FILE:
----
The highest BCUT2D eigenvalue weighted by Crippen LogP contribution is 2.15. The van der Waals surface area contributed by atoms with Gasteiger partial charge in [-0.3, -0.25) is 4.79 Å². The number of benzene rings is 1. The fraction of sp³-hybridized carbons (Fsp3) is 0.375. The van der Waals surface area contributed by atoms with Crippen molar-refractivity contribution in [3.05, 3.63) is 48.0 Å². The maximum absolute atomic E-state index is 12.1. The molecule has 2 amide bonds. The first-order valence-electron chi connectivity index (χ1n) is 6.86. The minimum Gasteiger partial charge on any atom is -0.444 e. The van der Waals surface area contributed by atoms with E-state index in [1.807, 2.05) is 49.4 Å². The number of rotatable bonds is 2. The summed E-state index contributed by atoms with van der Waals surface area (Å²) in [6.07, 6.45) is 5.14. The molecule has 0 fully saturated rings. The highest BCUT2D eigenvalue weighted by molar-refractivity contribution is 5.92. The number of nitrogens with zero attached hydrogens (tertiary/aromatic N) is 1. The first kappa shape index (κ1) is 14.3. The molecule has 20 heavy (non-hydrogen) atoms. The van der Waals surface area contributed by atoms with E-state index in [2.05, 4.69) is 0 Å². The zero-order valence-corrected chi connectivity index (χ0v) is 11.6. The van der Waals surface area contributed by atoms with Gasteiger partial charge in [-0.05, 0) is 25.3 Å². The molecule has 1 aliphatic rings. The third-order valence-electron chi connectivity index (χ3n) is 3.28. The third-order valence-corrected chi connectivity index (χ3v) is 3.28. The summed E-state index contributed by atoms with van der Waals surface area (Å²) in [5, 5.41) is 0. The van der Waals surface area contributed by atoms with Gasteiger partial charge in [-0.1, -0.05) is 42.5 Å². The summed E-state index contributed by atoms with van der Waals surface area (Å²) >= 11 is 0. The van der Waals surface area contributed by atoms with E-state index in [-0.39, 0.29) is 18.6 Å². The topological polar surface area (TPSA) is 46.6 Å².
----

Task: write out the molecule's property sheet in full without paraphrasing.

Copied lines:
The highest BCUT2D eigenvalue weighted by Crippen LogP contribution is 2.15. The van der Waals surface area contributed by atoms with Gasteiger partial charge in [-0.3, -0.25) is 4.79 Å². The number of benzene rings is 1. The fraction of sp³-hybridized carbons (Fsp3) is 0.375. The van der Waals surface area contributed by atoms with Crippen molar-refractivity contribution in [3.05, 3.63) is 48.0 Å². The maximum absolute atomic E-state index is 12.1. The molecule has 2 amide bonds. The first-order valence-electron chi connectivity index (χ1n) is 6.86. The minimum Gasteiger partial charge on any atom is -0.444 e. The van der Waals surface area contributed by atoms with E-state index in [1.807, 2.05) is 49.4 Å². The number of rotatable bonds is 2. The summed E-state index contributed by atoms with van der Waals surface area (Å²) in [6.07, 6.45) is 5.14. The molecule has 0 fully saturated rings. The highest BCUT2D eigenvalue weighted by molar-refractivity contribution is 5.92. The number of nitrogens with zero attached hydrogens (tertiary/aromatic N) is 1. The first kappa shape index (κ1) is 14.3. The molecule has 20 heavy (non-hydrogen) atoms. The van der Waals surface area contributed by atoms with E-state index in [2.05, 4.69) is 0 Å². The zero-order valence-corrected chi connectivity index (χ0v) is 11.6. The van der Waals surface area contributed by atoms with Gasteiger partial charge in [-0.05, 0) is 25.3 Å². The molecule has 1 aliphatic rings. The third-order valence-electron chi connectivity index (χ3n) is 3.28. The third-order valence-corrected chi connectivity index (χ3v) is 3.28. The summed E-state index contributed by atoms with van der Waals surface area (Å²) in [5, 5.41) is 0. The van der Waals surface area contributed by atoms with Gasteiger partial charge in [-0.1, -0.05) is 42.5 Å². The summed E-state index contributed by atoms with van der Waals surface area (Å²) >= 11 is 0. The van der Waals surface area contributed by atoms with E-state index in [-0.39, 0.29) is 18.6 Å². The topological polar surface area (TPSA) is 46.6 Å².